Gab instead of Twitter, MeWe on Facebook, Telegram for messaging and Discord for insiders – banned from mainstream platforms, the US conspiracy and supremacist movements, many of which back Donald Trump, have moved to more confidential networks and more difficult to regulate.
“Trump’s most extreme supporters were already on alternative platforms,” said Nick Backovic, researcher at Logically.AI, a company specializing in digital disinformation.
“The fact that Facebook and Twitter have taken so long to [ban them] allowed influencers to rebuild conversation and groups almost seamlessly. “
After the deadly January 6 attack in Washington, DC, when hundreds of Trump supporters stormed the US Capitol, major social networks have taken action against the organizations involved, such as the Oath Keepers, Three Percenters and Proud Boys.
Facebook has stepped up its purges of accounts linked to the armed movements – nearly 900 accounts in total have been closed. Twitter has permanently bans Trump and closed 70,000 accounts affiliated with QAnon – a conspiracy theory that claims the former president is engaged in a battle against a global cult of elite Satan-worshiping pedophiles.
“Dematerialization works,” said Jim Steyer, president of Common Sense Media. “Now that you see Trump is not on Twitter, he has lost his big speaker, his amplifying microphone to the world.”
But millions of devout believers and conspiracy theorists refuse to back down, according to experts who fear censorship unites individuals who are otherwise vastly different.
“Look at the makeup of your QAnon, you have people who traditionally join the militias. And you’ve got traditional Republicans too, you’ve got your health and wellness yoga instructors and soccer moms, ”said Alex Goldenberg, analyst at the Network Contagion Research Institute (CNRI).
“There was a little bit of a difference between these conspiratorial communities and the traditional Nazi communities or the white supremacist communities. But it seems that in the face of censorship, they are starting to merge into the same communities, because this is really the only place they have left, ”he said.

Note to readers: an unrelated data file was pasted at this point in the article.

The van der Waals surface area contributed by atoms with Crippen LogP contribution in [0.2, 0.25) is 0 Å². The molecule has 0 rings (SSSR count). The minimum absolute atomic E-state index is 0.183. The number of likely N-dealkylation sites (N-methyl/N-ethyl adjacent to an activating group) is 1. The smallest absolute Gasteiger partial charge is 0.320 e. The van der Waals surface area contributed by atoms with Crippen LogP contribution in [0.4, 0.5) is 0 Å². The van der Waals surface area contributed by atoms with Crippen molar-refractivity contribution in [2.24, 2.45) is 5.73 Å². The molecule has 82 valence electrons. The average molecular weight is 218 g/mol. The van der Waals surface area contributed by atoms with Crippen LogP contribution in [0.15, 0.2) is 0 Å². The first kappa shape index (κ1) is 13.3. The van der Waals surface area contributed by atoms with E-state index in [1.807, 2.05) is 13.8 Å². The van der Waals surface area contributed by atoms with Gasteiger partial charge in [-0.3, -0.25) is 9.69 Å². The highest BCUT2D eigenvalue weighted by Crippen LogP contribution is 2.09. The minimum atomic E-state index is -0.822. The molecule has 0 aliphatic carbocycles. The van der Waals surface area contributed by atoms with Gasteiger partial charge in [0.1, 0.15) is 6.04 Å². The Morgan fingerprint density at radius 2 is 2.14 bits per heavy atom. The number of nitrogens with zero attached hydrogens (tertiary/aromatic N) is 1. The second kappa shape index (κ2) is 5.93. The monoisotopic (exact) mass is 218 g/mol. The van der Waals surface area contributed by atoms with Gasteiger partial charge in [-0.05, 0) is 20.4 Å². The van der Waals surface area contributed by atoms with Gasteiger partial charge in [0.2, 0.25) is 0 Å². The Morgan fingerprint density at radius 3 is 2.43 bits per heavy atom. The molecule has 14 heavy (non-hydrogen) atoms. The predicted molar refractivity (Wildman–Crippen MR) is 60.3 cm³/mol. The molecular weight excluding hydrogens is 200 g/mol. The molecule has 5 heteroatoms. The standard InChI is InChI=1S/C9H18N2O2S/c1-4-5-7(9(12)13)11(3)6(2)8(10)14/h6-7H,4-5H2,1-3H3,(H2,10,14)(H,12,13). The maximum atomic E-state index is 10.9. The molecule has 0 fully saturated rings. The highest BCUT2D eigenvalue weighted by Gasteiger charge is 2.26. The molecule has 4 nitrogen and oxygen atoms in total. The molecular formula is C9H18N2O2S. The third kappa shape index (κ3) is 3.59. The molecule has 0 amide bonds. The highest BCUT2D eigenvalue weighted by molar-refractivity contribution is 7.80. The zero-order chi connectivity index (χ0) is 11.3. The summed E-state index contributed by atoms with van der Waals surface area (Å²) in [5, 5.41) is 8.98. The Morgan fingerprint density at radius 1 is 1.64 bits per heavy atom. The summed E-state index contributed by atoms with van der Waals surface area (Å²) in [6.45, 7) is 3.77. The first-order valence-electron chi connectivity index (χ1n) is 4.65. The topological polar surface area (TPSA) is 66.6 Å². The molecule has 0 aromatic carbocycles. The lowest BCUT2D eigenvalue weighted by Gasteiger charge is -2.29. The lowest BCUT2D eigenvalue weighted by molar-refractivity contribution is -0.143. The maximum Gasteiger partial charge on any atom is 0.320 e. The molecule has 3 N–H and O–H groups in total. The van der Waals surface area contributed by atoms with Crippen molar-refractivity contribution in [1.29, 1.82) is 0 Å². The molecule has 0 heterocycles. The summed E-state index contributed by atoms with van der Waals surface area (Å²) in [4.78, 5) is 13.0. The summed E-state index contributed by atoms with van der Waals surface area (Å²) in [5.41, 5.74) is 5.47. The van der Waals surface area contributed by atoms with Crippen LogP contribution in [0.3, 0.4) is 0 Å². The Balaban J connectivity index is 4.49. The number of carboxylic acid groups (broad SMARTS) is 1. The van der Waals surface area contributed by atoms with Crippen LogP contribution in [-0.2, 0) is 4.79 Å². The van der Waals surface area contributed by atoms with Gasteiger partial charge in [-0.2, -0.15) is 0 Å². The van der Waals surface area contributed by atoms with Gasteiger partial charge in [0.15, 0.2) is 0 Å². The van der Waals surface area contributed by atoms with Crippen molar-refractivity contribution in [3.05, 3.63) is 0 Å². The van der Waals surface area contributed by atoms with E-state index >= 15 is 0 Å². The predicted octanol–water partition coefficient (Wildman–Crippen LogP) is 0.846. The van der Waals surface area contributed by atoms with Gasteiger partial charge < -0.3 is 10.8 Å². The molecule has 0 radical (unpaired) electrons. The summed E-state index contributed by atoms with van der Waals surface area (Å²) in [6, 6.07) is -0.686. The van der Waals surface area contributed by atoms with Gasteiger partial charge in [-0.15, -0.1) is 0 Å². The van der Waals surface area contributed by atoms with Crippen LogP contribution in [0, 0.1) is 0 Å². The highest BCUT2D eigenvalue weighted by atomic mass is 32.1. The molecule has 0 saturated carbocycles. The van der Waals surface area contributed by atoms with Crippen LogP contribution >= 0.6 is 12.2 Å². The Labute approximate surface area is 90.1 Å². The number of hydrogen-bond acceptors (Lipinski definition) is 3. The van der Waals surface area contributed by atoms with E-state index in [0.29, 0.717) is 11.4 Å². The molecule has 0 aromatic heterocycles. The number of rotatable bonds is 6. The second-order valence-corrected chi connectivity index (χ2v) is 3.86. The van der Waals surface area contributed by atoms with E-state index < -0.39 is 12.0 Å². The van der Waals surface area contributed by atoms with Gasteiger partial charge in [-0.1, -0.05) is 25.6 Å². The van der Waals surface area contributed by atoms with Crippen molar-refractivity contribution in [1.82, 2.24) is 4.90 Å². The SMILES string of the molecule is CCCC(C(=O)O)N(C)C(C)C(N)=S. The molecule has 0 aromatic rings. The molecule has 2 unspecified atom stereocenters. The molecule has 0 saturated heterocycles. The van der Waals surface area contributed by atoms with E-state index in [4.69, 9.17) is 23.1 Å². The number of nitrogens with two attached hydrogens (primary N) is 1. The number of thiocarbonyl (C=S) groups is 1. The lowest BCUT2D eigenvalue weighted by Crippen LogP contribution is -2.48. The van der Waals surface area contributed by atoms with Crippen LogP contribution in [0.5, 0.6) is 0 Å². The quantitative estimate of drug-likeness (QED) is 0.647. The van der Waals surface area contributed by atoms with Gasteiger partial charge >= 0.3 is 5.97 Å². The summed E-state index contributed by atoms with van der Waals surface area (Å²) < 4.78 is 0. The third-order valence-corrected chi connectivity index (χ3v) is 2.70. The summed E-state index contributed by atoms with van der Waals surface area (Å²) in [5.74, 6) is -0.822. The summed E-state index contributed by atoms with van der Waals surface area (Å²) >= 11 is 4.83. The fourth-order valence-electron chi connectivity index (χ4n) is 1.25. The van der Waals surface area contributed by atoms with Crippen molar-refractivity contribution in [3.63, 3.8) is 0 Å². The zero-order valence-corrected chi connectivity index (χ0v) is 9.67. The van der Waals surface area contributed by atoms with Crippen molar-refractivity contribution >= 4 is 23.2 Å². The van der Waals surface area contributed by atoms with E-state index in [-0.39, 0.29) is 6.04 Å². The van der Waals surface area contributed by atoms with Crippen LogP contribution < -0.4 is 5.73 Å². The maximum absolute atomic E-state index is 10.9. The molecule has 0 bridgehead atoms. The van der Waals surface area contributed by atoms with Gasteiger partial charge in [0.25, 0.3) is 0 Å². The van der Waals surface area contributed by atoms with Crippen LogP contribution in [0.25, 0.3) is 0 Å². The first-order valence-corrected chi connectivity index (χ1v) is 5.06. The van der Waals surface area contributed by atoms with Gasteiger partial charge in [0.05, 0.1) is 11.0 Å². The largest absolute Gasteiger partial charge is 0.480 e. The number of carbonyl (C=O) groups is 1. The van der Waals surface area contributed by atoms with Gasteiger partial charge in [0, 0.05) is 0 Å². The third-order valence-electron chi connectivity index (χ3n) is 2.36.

Disappointed followers are regrouping under other banners, in particular the anti-vaccine movement. On the encrypted Telegram messaging platform, groups of tens of thousands of Trump supporters share false rumors about “depopulation vaccines,” between insulting President Joe Biden or immigrants.
These vehement exchanges in unexplored corners of the Internet could be similar, in the eyes of the authorities, to the conversations and diatribes that take place in bars or around the family table.
The exclusion of major platforms has limited the large-scale recruiting capacity of some movements, but some embers are smoldering under the ashes.
At the end of January, for example, a group of protesters COVID-19 vaccinations interrupted in a stadium in Los Angeles, one of the largest dedicated venues in the country.
Thus, the need to regulate alternative platforms comes up against moral and practical constraints – the limits of free speech being the subject of heated debate in the United States.
Parler, a Twitter alternative favored by the conservatives, found itself offline for several weeks, banned from the Internet by Google, Apple and Amazon for violating their content moderation rules that incite violence.
But the platform came back online in mid-February.
Facebook-like Gab and MeWe saw their popularity explode following the January 6 attack. According to Goldenberg, the platforms are mainly used by people who need to express their frustration.
“There was no pandemic in 2020. The flu was armed to destroy the economy and steal the elections [from Trump]User Gab ILoveJesusChrist123 insisted, commenting on a statement by the former president posted on the platform.
Telegram is more conducive to action, via private groups protected by encryption. Firearms aficionados, meanwhile, interact on the MyMilitia.com forum.
But where Gab’s founders make no secret of their ties to QAnon, MeWe and Telegram say they could dispense with any association with conspiracy theorists.
Both networks have made efforts to moderate assignments, but they lack the necessary resources.
“We have to think of the current movement as pollution. These groups grew in power and influence because they were able to operate freely on Facebook and Twitter, ”said Emerson Brooking, extremism and disinformation specialist with think tank Atlantic Council.
He recommends competing social networks find a way to share moderation teams and digital resources.
The government should also step in, said John Farmer of the NCRI.
“The government has a responsibility … to treat these platforms as, for example, essential things like water and electricity and the broadcast media were once treated as a public trust, and therefore subject to reasonable regulation.”